A lot of buzzing and scoffing these days in the world of independent publishing about the “fact” that ebook sales are down. Blogger Nate Hoffelder tries to set the facts — the real facts — about ebook sales straight. Source: Damn the Facts: The “Ebook Sales Are Down” Narrative Must be Maintained at All Costs […]
“You can look it up.” If you remember anything about baseball in the 1950s (and fewer and fewer of us do), you would remember Casey Stengel’s famous conclusion to almost all of his long soliloquies to surrounding newsmen. Stengel was the manager of the New York Yankees, and his teams won pennant after pennant in […]
One of the great writers — a true craftsman — of the the 20th century, E.B. White, had this to say on the responsibility that writers have: “A writer should concern himself with whatever absorbs his fancy, stirs his heart, and unlimbers his typewriter. I feel no obligation to deal with politics. I do feel […]
If it is to be literary journalism, the writer must be a journalist, not a fiction writer. That is, the writer cannot make anything up. The facts, descriptions and quotations must be true. They must be things that happened. Sometimes, for the sake of the story, writes create “composite” scenes or characters. If they do […]
What’s the biggest different between writing journalism and writing fiction? Since the publication of Kill the Quarterback, I have been asked that question more than once. For an old line journalist like me (when I started in the business, they still used typewriters and pastepots), writing a novel had one big advantage: You could make […]
Source: The First Amendment today | JPROF.com
Ever wish you had a single sheet with all the basic rules for using commas on it? You could hand that to your students and say something like, “Here, learn this. We’ll have a test next week. You won’t ever have an excuse for misusing a comma again.” Well, your dream has been fulfilled. JPROF.com […]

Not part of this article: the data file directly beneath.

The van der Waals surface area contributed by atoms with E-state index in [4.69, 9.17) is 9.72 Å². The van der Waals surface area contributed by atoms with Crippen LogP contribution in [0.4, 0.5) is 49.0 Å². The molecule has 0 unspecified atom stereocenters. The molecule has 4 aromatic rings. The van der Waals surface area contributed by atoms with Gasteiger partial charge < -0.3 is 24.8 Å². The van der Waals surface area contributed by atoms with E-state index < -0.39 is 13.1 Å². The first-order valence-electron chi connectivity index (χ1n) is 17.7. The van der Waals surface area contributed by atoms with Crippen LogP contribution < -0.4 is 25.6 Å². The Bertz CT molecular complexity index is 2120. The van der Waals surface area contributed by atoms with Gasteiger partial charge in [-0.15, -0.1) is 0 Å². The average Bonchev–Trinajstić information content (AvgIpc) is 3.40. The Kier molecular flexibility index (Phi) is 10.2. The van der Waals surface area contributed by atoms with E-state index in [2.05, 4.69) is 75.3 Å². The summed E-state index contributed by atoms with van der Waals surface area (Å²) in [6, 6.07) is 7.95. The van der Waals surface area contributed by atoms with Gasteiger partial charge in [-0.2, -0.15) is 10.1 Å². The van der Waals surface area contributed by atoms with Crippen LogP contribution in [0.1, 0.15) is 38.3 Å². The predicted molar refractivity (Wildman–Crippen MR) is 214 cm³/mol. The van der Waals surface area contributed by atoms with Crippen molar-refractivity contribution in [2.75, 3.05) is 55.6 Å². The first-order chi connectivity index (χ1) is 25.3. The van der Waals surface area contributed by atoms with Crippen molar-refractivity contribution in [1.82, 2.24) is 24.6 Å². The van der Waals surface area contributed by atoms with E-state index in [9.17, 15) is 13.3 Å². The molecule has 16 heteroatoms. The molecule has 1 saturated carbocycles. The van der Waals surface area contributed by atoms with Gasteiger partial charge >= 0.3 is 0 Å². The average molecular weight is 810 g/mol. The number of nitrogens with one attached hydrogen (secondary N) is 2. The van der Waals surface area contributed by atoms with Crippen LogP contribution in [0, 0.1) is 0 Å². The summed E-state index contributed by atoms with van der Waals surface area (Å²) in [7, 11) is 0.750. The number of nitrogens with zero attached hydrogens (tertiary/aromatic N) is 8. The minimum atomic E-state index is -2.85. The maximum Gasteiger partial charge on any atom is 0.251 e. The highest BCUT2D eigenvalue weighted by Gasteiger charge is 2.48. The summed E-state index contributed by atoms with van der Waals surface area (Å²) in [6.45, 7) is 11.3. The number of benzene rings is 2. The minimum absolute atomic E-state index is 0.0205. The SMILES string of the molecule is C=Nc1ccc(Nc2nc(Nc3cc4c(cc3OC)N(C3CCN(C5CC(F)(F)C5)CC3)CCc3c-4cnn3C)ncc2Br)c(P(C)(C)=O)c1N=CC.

A couple of weeks ago, I went onto YouTube (the modern source of all wisdom and knowledge) to find a video of someone playing or singing “Cumberland Mountain Deer Chase,” an old Uncle Dave Macon tune. My local dulcimer group was playing it, and I needed to get a good idea of the melody. I […]
Gettysburg is so iconic — particularly because of the Gettysburg Address that Abraham Lincoln delivered four months after the battle — that we tend to lose sight of what it meant to the people who lived during the war.
A watercolor of Ayres Hall on the University of Tennessee campus was one of my contributions to the silent auction for the Front Page Follies last year, and a couple of people told me they bid on it unsuccessfully. Well, this year they get another shot. This is a watercolor of the big building at the top of […]
Kill the Quarterback on Amazon
Recently on JPROF.com
- Digital Reader blogger tries to get at the real facts about ebook sales May 25, 2017
- Revelations by scholastic journalists come by just ‘looking it up’ May 15, 2017
- E.B. White on a writer’s responsibility May 10, 2017
- Literary journalism, explained May 9, 2017
- A journalist writing a novel May 6, 2017
- 50 years ago, Harrison Salisbury did not win the Pulitzer Prize April 11, 2017
- The First Amendment today | JPROF.com April 11, 2017
- Rules for using commas April 11, 2017
- At the corner of Banjo and Watercolor November 19, 2016
- Watercolors for the beekeepers November 10, 2016
- Second cedar chest of the season October 10, 2016
- Battlelines: Gettysburg: Day 1, July 1, 1863 July 1, 2016
- Civil War Trust provides excellent video introduction to Gettysburg June 21, 2016
- Brian McKnight tells KCWRT about the life of Champ Ferguson June 16, 2016
- What did Lincoln look like? June 14, 2016
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Welcome to JPROF
Since 2004 JPROF.com has been providing journalism instructors and students with material and ideas for teaching and learning journalism. Jim Stovall is the site's creator and operator.
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